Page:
San Francisco is in a period of transition. Social and economic changes brought about by hybrid working, the aftermath of the pandemic, and a cyclical economic slowdown, are impacting how and where people live. The owners and managers of apartment buildings in San Francisco are stewards of expensive and highly regulated multifamily buildings that cannot be easily or quickly changed and reconfigured to suit changing market demand. Developers and landlords are trying to figure out what these demand changes mean and how to respond to the evolving housing marketplace.
The vacancy rate in San Francisco currently stands at 7.5% and has been holding steady around this level for the past 12 months. While this is an improvement over the 2020 high of 10.9%, it remains above the pre-pandemic average of 5% to 6%. Annual net absorption, at 1,100 units, aligns with the metro’s long-term average.
The completion of new apartment units in San Francisco has slowed recently, with just 1,200 units delivered over the past year. This compares to the 5-year average of 2,200 units per year. However, new construction has picked up recently, and approximately 2,500 units are projected to be completed in the calendar year 2023.
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After several years of very strong growth in rents and other costs of doing business, several major employers were either planning or enacting relocations to less-expensive markets. Downtown availability, at 28%, suggests that as leases roll over, businesses are planning to downsize and consolidate their space. In San Mateo County, life science campuses and lab space are in high demand from biotech businesses, reflecting continued venture capital investment in both start-ups and established businesses.
Leasing conditions in San Francisco remain muted, reflecting post-pandemic return-to-office levels that are among the lowest in the nation and a collapse in demand for office space that has shrunk new leasing activity. Office vacancy levels shot up from around 7% in 2019 to 17.9% currently across the market and upward of 21% in the cluster of submarkets that constitute the downtown core.
The current low level of demand in the San Francisco office market has dampened new construction activity. Several approved developments have been delayed due to canceled commitments and unforeseen economic challenges stemming from the pandemic. Currently, most of the development projects are being undertaken in South San Francisco and San Mateo County in response to continued strong demand in the life sciences subsector.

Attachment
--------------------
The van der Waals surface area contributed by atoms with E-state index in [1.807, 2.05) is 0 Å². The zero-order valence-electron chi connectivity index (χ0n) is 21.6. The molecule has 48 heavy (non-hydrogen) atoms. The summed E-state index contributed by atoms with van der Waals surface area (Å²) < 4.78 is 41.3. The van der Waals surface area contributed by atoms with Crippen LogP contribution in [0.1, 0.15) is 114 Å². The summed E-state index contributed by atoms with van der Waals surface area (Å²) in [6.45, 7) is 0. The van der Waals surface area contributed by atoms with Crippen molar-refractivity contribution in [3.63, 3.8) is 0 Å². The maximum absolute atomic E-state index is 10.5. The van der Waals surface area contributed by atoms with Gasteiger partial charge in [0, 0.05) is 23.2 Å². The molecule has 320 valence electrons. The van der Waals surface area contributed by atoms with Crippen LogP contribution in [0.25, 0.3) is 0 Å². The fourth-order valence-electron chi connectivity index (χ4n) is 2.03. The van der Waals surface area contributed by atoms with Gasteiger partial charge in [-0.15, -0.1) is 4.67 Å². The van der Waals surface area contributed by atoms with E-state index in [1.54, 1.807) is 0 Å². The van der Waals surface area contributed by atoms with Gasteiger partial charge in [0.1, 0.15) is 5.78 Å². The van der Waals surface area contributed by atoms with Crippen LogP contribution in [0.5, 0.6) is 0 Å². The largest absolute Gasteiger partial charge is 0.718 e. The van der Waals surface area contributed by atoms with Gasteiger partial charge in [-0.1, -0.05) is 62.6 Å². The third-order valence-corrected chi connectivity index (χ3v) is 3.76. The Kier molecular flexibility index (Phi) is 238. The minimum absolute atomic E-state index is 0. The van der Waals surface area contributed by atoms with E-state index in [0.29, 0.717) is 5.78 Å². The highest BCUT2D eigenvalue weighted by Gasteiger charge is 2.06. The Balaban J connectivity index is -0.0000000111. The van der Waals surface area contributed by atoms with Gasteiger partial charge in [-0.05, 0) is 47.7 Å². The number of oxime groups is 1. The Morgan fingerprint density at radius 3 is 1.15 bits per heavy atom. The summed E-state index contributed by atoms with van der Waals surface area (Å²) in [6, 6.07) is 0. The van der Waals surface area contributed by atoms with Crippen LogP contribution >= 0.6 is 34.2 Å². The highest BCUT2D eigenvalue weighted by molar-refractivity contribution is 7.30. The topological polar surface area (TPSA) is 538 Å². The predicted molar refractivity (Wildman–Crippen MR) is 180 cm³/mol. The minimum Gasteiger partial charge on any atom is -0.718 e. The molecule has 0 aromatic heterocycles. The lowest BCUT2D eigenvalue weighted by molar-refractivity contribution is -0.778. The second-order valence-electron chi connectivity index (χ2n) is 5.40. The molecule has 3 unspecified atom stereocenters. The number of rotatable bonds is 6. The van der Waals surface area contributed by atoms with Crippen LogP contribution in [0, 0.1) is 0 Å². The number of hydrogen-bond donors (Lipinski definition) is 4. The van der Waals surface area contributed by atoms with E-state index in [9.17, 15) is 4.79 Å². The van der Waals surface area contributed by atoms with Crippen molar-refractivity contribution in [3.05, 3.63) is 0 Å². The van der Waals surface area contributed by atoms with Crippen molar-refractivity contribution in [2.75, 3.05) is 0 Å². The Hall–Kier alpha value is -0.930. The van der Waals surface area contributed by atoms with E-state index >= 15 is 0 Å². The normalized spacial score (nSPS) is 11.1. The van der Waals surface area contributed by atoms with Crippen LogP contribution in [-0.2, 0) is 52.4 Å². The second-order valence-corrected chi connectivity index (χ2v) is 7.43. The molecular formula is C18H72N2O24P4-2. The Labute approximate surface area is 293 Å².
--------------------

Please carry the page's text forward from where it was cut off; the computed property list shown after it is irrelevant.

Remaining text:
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San Francisco’s industrial market is one of the smallest of all the major U.S. metros. The city’s original role as a major port declined many years ago and the once bustling wharves and warehousing districts have been repurposed, or are in the process of being redeveloped, for other uses.
In recent months, the market vacancy rate has increased again and currently stands at 7.3%. The flex space category is the cause of the recent rise in market vacancy, with new space coming online at the same time as a dip in demand. Biotech tenants are adjusting their leasing plans in the face of weaker economic conditions and a pullback in funding by investors. Other than the flex/R&D sector, San Francisco’s industrial market is more localized, and many tenants are in the area by necessity, to be very close to either their delivery points or a highly skilled employee base.
San Francisco’s industrial market is now undergoing something of a development boom, with approximately 5 million SF of space currently under construction. All this space—some 20 projects in total—is flex space that is primarily aimed at the robust life science/biotech R&D tenants and is a response to high levels of growth and occupier demand in this sector. The geographic focus for new flex space is the South San Francisco Submarket. However, new construction is disbursed throughout the metro area, with sizable projects taking shape in the southern part of Downtown San Francisco and several Peninsula employment centers, including Millbrae, San Carlos, Belmont, and Redwood City.
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A significant factor contributing to weak performance in the San Francisco retail market is the city’s population decline, which began several years ago in response to high costs of living and has been exacerbated by the pandemic. On the supply side, the market has a low amount of new construction, partly because of limited availability and restrictive planning policies, but also because of weak demand. Overall, with the continuation of weak demand growth and supply constraints, the outlook for retail is projected to remain muted.
In San Francisco, the retail vacancy rate increased in the post-pandemic period, and is now one of the nation’s highest, at 5.6%. Union Square’s historic position as the preeminent retail center in Northern California has deteriorated in recent years, with the closure of many important retailers, including department stores, designer boutiques, and mainstream chain stores. Over the longer term, the stock of shopping center space is falling as other uses become relatively more valuable.
The combination of a lack of developable sites and restrictive planning policies has limited the volume of new retail development in San Francisco. Historically, this has kept rents high and vacancies relatively low. Currently, the construction pipeline consists of a small number of redevelopment projects and a grocery store, with a total volume of 92,000 SF underway.
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